Emily Dickinson's Collected Poems

Pondering Mortality: A Close Reading of Emily Dickinson College

Emily Dickinson’s poems about death offer a stark contrast to the sentimental themes and imagery one would usually expect. Rather than the religious symbols and flowery language that we as readers have grown accustomed to, Dickinson approaches the idea of death with what appears to be a sense of morbid curiosity, candor, and even a little bit of humor. Though many fear death and avoid the thoughts of their own mortality, it appears that Emily Dickinson spent a good part of her life thinking about the day her life would end, and even eagerly awaiting her chance to embrace death.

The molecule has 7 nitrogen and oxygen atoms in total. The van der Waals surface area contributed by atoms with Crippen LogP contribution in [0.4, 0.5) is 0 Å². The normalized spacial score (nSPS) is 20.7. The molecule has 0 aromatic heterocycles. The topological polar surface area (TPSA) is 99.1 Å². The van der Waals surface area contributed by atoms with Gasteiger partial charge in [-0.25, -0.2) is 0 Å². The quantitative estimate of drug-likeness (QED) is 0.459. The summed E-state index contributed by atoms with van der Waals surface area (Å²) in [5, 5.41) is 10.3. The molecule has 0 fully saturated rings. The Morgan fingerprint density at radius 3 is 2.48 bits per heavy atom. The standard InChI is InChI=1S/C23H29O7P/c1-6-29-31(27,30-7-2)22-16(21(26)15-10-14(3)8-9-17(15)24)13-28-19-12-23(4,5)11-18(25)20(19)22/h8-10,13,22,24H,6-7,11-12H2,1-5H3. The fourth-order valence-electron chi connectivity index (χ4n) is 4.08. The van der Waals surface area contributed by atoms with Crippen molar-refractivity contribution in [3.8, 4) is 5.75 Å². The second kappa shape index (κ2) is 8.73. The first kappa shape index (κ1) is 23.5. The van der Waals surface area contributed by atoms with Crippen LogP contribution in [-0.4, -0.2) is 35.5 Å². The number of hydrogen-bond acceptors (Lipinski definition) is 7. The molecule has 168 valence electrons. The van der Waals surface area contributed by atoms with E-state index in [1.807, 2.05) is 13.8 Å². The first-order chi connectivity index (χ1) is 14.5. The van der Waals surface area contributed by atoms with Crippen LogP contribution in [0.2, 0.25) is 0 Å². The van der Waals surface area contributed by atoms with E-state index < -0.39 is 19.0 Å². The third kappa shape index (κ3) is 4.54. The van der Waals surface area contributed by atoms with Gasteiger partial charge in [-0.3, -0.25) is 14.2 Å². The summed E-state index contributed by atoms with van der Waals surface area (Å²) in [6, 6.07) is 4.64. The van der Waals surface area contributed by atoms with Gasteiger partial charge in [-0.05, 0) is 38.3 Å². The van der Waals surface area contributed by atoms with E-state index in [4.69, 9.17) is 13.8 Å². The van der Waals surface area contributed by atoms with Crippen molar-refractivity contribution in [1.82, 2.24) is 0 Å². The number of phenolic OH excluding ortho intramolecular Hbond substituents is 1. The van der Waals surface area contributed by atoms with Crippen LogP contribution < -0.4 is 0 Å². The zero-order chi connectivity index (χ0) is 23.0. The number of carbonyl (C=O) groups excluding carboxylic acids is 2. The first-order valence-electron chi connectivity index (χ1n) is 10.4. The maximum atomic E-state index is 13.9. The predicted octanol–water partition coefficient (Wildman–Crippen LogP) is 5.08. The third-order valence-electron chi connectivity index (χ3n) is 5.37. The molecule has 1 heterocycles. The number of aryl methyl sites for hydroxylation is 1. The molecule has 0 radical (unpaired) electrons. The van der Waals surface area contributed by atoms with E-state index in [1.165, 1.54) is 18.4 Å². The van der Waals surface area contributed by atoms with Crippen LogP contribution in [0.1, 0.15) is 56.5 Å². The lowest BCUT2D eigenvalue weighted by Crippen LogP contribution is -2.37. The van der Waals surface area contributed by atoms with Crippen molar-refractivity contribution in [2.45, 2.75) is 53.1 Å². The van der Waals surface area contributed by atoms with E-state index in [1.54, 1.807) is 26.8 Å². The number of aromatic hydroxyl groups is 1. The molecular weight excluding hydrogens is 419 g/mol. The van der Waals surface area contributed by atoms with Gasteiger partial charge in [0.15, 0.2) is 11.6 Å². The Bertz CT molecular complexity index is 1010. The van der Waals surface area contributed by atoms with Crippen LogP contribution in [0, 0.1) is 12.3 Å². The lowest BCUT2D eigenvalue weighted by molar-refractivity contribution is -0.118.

In Dickinson’s poem 591 or “I heard a Fly buzz – when I died –”, the speaker describes the moment of their death, stressing the stillness of the air around their deathbed which is cut by the distinct sound of a fly buzzing through the room. The speaker then jumps away from the image of the fly and returns to describing the room where they are dying, and of the people around them who are preparing for their final moments. The speaker also highlights their own preparedness for the impending death by discussion the finalization of their will. Again, the fly returns, disrupting the solemn atmosphere that this poem takes place in right as the speaker dies.

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